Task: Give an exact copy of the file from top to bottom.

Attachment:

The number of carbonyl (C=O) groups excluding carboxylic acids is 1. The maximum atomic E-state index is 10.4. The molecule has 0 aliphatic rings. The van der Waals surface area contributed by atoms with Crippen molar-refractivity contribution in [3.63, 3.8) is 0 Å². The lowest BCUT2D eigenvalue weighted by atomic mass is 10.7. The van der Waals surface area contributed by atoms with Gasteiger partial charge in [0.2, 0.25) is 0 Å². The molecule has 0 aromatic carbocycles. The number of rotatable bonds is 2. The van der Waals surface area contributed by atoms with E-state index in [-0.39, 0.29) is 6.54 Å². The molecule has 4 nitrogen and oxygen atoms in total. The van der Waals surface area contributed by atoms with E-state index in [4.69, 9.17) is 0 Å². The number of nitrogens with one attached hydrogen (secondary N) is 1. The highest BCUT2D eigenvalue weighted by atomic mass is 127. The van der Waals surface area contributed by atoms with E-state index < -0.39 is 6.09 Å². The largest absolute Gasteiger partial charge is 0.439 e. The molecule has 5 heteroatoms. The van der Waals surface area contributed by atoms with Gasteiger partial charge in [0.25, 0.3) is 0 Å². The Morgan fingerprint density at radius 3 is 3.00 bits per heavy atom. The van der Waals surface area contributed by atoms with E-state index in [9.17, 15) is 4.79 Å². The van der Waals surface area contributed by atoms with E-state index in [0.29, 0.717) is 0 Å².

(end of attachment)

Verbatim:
The number of carbonyl (C=O) groups excluding carboxylic acids is 1. The maximum atomic E-state index is 10.4. The molecule has 0 aliphatic rings. The van der Waals surface area contributed by atoms with Crippen molar-refractivity contribution in [3.63, 3.8) is 0 Å². The lowest BCUT2D eigenvalue weighted by atomic mass is 10.7. The van der Waals surface area contributed by atoms with Gasteiger partial charge in [0.2, 0.25) is 0 Å². The molecule has 0 aromatic carbocycles. The number of rotatable bonds is 2. The van der Waals surface area contributed by atoms with E-state index in [-0.39, 0.29) is 6.54 Å². The molecule has 4 nitrogen and oxygen atoms in total. The van der Waals surface area contributed by atoms with E-state index in [4.69, 9.17) is 0 Å². The number of nitrogens with one attached hydrogen (secondary N) is 1. The highest BCUT2D eigenvalue weighted by atomic mass is 127. The van der Waals surface area contributed by atoms with E-state index < -0.39 is 6.09 Å². The largest absolute Gasteiger partial charge is 0.439 e. The molecule has 5 heteroatoms. The van der Waals surface area contributed by atoms with Gasteiger partial charge in [0.25, 0.3) is 0 Å². The Morgan fingerprint density at radius 3 is 3.00 bits per heavy atom. The van der Waals surface area contributed by atoms with E-state index in [9.17, 15) is 4.79 Å². The van der Waals surface area contributed by atoms with E-state index in [0.29, 0.717) is 0 Å².